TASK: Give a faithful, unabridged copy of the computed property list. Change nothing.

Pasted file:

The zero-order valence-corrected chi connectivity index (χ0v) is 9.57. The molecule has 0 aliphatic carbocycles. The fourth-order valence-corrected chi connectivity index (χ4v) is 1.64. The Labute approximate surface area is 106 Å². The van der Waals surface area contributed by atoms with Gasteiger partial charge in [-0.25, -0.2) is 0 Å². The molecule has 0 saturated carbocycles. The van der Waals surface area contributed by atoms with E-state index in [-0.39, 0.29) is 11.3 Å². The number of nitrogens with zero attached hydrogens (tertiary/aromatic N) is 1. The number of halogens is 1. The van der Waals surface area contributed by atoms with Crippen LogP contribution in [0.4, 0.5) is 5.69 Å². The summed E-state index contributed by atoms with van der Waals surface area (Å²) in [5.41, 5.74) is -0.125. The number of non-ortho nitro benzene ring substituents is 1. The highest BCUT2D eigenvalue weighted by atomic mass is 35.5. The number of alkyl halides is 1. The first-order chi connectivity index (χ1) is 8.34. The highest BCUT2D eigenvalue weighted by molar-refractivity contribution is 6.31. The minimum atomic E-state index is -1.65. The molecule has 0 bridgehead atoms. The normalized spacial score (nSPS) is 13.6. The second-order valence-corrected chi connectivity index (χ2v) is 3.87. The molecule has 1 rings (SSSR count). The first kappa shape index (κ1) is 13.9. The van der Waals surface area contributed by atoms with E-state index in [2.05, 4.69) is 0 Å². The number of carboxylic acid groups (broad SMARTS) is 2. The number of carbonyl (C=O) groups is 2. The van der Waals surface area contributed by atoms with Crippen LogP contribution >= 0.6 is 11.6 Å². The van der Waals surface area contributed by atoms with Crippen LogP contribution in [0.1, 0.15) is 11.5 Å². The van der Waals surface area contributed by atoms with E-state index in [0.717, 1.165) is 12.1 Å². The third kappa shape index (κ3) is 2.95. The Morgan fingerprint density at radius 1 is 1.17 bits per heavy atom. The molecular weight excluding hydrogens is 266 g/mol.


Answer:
The zero-order valence-corrected chi connectivity index (χ0v) is 9.57. The molecule has 0 aliphatic carbocycles. The fourth-order valence-corrected chi connectivity index (χ4v) is 1.64. The Labute approximate surface area is 106 Å². The van der Waals surface area contributed by atoms with Gasteiger partial charge in [-0.25, -0.2) is 0 Å². The molecule has 0 saturated carbocycles. The van der Waals surface area contributed by atoms with E-state index in [-0.39, 0.29) is 11.3 Å². The number of nitrogens with zero attached hydrogens (tertiary/aromatic N) is 1. The number of halogens is 1. The van der Waals surface area contributed by atoms with Crippen LogP contribution in [0.4, 0.5) is 5.69 Å². The summed E-state index contributed by atoms with van der Waals surface area (Å²) in [5.41, 5.74) is -0.125. The number of non-ortho nitro benzene ring substituents is 1. The highest BCUT2D eigenvalue weighted by atomic mass is 35.5. The number of alkyl halides is 1. The first-order chi connectivity index (χ1) is 8.34. The highest BCUT2D eigenvalue weighted by molar-refractivity contribution is 6.31. The minimum atomic E-state index is -1.65. The molecule has 0 bridgehead atoms. The normalized spacial score (nSPS) is 13.6. The second-order valence-corrected chi connectivity index (χ2v) is 3.87. The molecule has 1 rings (SSSR count). The first kappa shape index (κ1) is 13.9. The van der Waals surface area contributed by atoms with E-state index in [2.05, 4.69) is 0 Å². The number of carboxylic acid groups (broad SMARTS) is 2. The number of carbonyl (C=O) groups is 2. The van der Waals surface area contributed by atoms with Crippen LogP contribution >= 0.6 is 11.6 Å². The van der Waals surface area contributed by atoms with Crippen LogP contribution in [0.1, 0.15) is 11.5 Å². The van der Waals surface area contributed by atoms with E-state index in [0.717, 1.165) is 12.1 Å². The third kappa shape index (κ3) is 2.95. The Morgan fingerprint density at radius 1 is 1.17 bits per heavy atom. The molecular weight excluding hydrogens is 266 g/mol.